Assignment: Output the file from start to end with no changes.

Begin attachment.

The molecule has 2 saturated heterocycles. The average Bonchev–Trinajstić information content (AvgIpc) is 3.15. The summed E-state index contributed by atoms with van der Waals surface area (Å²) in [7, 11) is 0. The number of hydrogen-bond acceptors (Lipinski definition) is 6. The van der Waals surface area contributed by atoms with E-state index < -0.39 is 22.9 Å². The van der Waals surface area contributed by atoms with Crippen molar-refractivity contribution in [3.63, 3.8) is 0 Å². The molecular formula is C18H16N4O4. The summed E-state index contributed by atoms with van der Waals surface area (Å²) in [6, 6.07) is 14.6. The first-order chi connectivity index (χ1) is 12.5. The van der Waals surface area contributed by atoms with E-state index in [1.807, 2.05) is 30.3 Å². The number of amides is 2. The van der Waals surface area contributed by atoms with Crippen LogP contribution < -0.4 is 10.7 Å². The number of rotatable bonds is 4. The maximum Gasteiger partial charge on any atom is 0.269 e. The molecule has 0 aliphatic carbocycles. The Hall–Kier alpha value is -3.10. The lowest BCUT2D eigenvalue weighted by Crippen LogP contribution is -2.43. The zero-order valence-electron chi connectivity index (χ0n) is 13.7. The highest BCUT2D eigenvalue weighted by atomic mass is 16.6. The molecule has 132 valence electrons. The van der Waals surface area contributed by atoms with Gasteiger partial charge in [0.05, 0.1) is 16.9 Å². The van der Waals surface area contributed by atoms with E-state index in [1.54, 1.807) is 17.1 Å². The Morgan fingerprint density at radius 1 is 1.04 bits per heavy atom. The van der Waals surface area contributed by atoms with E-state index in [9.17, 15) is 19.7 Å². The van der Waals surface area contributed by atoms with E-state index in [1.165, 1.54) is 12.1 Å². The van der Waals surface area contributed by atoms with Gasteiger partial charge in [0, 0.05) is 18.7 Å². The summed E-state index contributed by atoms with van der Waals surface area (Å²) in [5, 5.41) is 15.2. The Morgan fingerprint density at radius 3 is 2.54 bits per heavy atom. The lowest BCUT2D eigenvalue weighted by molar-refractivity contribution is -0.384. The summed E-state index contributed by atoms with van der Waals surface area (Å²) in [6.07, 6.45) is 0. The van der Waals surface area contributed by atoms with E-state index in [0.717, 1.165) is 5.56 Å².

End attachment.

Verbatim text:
The molecule has 2 saturated heterocycles. The average Bonchev–Trinajstić information content (AvgIpc) is 3.15. The summed E-state index contributed by atoms with van der Waals surface area (Å²) in [7, 11) is 0. The number of hydrogen-bond acceptors (Lipinski definition) is 6. The van der Waals surface area contributed by atoms with E-state index < -0.39 is 22.9 Å². The van der Waals surface area contributed by atoms with Crippen molar-refractivity contribution in [3.63, 3.8) is 0 Å². The molecular formula is C18H16N4O4. The summed E-state index contributed by atoms with van der Waals surface area (Å²) in [6, 6.07) is 14.6. The first-order chi connectivity index (χ1) is 12.5. The van der Waals surface area contributed by atoms with E-state index in [1.807, 2.05) is 30.3 Å². The number of amides is 2. The van der Waals surface area contributed by atoms with Crippen LogP contribution < -0.4 is 10.7 Å². The number of rotatable bonds is 4. The maximum Gasteiger partial charge on any atom is 0.269 e. The molecule has 0 aliphatic carbocycles. The Hall–Kier alpha value is -3.10. The lowest BCUT2D eigenvalue weighted by Crippen LogP contribution is -2.43. The zero-order valence-electron chi connectivity index (χ0n) is 13.7. The highest BCUT2D eigenvalue weighted by atomic mass is 16.6. The molecule has 132 valence electrons. The van der Waals surface area contributed by atoms with Gasteiger partial charge in [0.05, 0.1) is 16.9 Å². The van der Waals surface area contributed by atoms with E-state index in [1.54, 1.807) is 17.1 Å². The Morgan fingerprint density at radius 1 is 1.04 bits per heavy atom. The van der Waals surface area contributed by atoms with E-state index in [9.17, 15) is 19.7 Å². The van der Waals surface area contributed by atoms with E-state index in [1.165, 1.54) is 12.1 Å². The van der Waals surface area contributed by atoms with Gasteiger partial charge in [0, 0.05) is 18.7 Å². The summed E-state index contributed by atoms with van der Waals surface area (Å²) in [5, 5.41) is 15.2. The Morgan fingerprint density at radius 3 is 2.54 bits per heavy atom. The lowest BCUT2D eigenvalue weighted by molar-refractivity contribution is -0.384. The summed E-state index contributed by atoms with van der Waals surface area (Å²) in [6.07, 6.45) is 0. The van der Waals surface area contributed by atoms with E-state index in [0.717, 1.165) is 5.56 Å².